Global LGBT leaders visit Philly

Global LGBT leaders visit Philly

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LGBT leaders from Asia, Africa, South America and beyond filed into the emerald sala on the second floor of the North Philadelphia office of GALAEI: A Queer Latin@ Social Justice Organization.

The first person they heard about during their June 17 visit was Gloria Casarez, a former executive director of the organization and inaugural director of the Philadelphia Office of LGBT Affairs. She died in 2014.

Downstairs, they talked about the mass shooting at an Orlando LGBT nightclub. GALAEI had memorialized the 49 victims, many of whom had Puerto Rican roots, on a rainbow wall. The 25 global LGBT leaders stopped at GALAEI to learn about the needs of the LGBT Latinx community in Philadelphia, especially in the wake of Orlando.

“For us right now, it’s about healing,” said Fran Zavala Cortes, youth coordinator with GALAEI. “It’s about giving our community a space to speak.”

The LGBT leaders also met with local attorney Angela Giampolo and officials with the Mazzoni Center.

They were in Philadelphia last week as part of the International Visitor Leadership Program, an exchange program funded by the U.S. Department of State. An organization called Citizen Diplomacy International of Philadelphia lobbied for the LGBT group to visit the city during its three-week trip to the United States.

“We’ve got really phenomenal resources in our region,” said Lissa Morinsky, program officer with the citizen diplomacy organization. “It’s such an LGBT-friendly city.”

It’s the second time in four years that an LGBT group through the State Department’s exchange program has come to Philadelphia.

Among the objectives laid out for the group’s visit, the Department of State sought for them to examine LGBT-rights initiatives; explore diverse approaches to LGBT identities; learn about efforts to promote equal access to educational, economic and health-care opportunities; learn about partnerships designed to curb bias crime; explore current legislative and political affairs impacting LGBT people in the United States; and see firsthand the impact of LGBT organizations on the wider LGBT-rights movement.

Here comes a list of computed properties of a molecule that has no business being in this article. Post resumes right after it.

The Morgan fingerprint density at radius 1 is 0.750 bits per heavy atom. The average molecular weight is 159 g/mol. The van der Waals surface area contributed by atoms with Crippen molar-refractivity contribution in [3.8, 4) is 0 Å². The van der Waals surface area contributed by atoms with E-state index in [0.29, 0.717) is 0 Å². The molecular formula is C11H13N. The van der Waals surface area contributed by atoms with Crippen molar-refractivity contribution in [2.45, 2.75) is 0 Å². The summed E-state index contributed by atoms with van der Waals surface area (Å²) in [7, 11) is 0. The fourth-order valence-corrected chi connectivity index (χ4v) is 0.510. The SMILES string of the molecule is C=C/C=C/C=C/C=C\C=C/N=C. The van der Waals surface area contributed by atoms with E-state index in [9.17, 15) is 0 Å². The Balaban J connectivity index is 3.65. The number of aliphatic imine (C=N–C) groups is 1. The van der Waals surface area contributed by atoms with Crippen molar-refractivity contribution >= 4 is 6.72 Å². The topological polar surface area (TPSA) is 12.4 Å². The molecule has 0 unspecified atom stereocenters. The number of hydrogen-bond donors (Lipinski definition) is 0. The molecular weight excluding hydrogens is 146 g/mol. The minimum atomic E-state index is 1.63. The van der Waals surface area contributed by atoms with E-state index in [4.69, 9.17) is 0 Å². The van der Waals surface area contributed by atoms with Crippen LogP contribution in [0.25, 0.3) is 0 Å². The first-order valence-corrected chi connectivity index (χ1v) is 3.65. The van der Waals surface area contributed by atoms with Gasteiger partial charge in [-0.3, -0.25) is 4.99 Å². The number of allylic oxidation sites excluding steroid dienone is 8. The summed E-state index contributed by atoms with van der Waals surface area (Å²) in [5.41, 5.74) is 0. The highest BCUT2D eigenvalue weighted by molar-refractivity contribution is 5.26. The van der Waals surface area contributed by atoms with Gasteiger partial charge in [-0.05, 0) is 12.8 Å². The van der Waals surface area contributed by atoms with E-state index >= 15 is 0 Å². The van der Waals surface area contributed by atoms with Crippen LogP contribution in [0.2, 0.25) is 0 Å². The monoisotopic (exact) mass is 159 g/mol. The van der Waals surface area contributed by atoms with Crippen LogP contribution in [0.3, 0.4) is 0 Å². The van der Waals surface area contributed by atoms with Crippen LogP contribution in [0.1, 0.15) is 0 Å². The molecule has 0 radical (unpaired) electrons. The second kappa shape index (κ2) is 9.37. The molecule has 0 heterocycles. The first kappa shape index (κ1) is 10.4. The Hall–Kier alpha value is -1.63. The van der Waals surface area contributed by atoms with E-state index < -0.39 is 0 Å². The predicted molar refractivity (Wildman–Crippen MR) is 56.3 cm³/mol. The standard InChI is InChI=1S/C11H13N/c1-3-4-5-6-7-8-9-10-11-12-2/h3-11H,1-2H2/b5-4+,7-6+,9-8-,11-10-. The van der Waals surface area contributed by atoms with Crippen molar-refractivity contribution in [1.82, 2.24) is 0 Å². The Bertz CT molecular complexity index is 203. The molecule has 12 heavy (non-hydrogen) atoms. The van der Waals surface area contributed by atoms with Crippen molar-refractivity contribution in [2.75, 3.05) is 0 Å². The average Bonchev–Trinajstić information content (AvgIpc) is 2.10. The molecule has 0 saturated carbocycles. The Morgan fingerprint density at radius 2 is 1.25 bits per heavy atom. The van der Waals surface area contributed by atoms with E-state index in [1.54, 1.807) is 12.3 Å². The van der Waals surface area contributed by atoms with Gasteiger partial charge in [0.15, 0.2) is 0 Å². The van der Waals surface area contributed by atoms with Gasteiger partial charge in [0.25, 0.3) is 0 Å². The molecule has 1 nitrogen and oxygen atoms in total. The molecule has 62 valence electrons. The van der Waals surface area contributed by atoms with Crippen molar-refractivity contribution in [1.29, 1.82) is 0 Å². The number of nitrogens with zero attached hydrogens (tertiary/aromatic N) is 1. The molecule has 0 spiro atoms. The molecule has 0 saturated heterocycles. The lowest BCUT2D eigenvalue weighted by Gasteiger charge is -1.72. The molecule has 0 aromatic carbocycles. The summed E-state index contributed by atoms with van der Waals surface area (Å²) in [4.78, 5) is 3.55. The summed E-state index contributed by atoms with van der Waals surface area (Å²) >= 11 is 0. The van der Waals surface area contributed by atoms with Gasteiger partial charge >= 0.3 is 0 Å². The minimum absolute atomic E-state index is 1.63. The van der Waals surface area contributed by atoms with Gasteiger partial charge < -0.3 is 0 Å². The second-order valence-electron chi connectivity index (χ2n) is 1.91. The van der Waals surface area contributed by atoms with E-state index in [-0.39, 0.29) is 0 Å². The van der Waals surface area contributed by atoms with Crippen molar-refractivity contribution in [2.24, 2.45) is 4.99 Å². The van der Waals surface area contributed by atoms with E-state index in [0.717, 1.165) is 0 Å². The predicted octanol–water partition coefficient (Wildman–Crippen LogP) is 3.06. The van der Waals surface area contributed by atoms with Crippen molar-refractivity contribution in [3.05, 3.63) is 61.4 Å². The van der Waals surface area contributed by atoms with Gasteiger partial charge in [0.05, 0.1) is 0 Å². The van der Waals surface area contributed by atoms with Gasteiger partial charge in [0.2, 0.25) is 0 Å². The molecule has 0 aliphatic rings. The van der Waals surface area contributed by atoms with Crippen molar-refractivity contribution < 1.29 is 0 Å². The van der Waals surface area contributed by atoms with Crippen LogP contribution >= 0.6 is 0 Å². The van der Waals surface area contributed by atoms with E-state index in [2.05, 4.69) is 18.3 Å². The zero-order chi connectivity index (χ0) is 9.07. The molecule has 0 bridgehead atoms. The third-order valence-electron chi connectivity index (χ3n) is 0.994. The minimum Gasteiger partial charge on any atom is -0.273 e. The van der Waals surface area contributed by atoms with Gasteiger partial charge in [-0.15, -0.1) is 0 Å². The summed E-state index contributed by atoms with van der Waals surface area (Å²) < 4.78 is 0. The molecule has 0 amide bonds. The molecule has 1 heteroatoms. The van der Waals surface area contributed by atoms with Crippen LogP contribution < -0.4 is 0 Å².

During the LGBT leaders’ time at GALAEI, they were interested in sharing strategies for organizing. Many of the visitors worked for programs in their countries that received funding from the United States Agency for International Development.

Zavala Cortes said GALAEI has three main programs and two main funders. A program with the Philadelphia Foundation that receives donations from the Eagles and Phillies covers youth programs. The AIDS Activities Organizing Office, funded through the Centers for Disease Control and Prevention, supports HIV testing and the Trans-Health Information Project.

“It’s sometimes hard to think of long-term goals when your funding is only year-to-year,” Zavala Cortes said.

Alessandra Hereman, an activist from Guyana, said the life expectancy of a transgender person in the Caribbean is 30 years.

“I’m 23 now,” she said. “I tell my friends I could only have eight or nine more years. If they want me to live longer, they’re going to have to support me.”

Zavala Cortes said outreach to the local schools has proven pivotal to reaching people at a young age and promoting positive education around LGBT people. GALAEI developed an 80-page sexual-education curriculum with the help of students in the master of social work program at Widener University in Delaware County. Several of the global LGBT leaders asked to take copies of the curriculum back to their organizations.

Zavala Cortes said GALAEI focuses on relationships with individual schools, like El Centro de Estudiantes in North Philadelphia, versus meetings with district-wide officials.

“This was a great discussion,” Hereman said. “It provides an opportunity where we could talk about all these cross-continental issues.” 


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